Hegel, Georg Wilhelm Friedrich (17701831)

Hegel, Georg Wilhelm Friedrich, German philosopher, the greatest of all, born in Stuttgart; studied first at Tübingen, with a view to theology; as a student attracted no particular attention, was outstript by Schelling; did domestic tutoring for a time; qualified at Jena for an academic career; adhered to and collaborated with Schelling in philosophy; first announced himself in 1807 by his work, “Phenomenology of the Spirit”; became rector of the Academy at Nürnberg, where in 1812-16 he composed his “Logic”; was in 1816 appointed professor of Philosophy at Heidelberg, whence he was removed to Berlin in 1818, where, his philosophy being now matured, he began to apply it with intense earnestness to every subject of human interest; he was the last of a line of thinkers beginning with Kant, with whom, however, he affiliated directly, and in his idealism philosophy first reached the goal which it was till then with hesitating steps only stretching forward to; his works fill 22 goodly sized volumes, and his system may be grouped under three heads, the “Science of Logic,” the “Philosophy of Nature,” and the “Philosophy of Spirit” (17701831).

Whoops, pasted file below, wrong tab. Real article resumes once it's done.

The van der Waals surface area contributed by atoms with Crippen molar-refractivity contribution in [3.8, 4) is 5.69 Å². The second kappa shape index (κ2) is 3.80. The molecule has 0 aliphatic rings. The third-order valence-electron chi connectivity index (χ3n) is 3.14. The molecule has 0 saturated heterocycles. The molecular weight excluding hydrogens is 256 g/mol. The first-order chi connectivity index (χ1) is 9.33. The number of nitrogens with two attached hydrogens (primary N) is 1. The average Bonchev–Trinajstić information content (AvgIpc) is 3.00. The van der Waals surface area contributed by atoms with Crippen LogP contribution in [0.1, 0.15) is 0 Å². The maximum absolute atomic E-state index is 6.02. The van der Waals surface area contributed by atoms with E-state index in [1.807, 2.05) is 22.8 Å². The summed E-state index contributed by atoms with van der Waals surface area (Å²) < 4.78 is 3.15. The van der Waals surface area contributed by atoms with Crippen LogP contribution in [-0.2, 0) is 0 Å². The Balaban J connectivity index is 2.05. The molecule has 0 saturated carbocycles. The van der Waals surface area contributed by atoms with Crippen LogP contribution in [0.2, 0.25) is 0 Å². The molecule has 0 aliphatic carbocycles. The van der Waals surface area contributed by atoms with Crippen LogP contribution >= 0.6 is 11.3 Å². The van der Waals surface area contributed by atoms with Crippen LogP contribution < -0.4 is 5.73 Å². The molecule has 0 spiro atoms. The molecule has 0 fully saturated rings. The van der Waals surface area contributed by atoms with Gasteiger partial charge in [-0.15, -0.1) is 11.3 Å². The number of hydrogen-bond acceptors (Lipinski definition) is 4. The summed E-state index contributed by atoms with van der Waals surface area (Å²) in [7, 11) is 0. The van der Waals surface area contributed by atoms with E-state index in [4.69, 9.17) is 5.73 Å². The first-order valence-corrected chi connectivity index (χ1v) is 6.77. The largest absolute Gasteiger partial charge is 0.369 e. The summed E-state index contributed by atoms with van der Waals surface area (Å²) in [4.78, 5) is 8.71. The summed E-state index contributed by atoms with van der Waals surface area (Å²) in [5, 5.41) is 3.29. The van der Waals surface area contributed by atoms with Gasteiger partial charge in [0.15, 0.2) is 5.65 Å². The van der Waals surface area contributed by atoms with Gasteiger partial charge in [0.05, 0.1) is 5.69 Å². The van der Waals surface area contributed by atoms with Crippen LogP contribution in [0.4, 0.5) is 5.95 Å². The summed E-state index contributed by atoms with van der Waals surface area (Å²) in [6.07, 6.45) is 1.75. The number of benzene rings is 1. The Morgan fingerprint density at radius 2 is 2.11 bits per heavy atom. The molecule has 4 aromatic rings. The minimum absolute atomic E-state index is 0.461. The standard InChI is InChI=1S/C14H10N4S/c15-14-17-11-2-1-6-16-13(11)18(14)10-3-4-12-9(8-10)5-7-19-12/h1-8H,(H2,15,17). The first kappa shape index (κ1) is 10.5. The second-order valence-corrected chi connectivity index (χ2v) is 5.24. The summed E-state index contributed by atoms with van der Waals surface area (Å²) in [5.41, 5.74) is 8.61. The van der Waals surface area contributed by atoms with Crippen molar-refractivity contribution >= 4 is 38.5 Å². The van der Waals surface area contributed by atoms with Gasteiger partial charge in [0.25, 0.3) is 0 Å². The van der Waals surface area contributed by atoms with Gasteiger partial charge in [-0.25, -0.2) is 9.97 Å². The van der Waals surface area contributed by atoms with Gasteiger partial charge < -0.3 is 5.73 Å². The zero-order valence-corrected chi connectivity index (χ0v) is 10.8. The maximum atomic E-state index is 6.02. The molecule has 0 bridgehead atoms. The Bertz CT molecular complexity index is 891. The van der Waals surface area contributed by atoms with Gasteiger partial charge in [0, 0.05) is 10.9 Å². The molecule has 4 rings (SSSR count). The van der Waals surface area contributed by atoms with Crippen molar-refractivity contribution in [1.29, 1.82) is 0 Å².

Definition taken from The Nuttall Encyclopædia, edited by the Reverend James Wood (1907)

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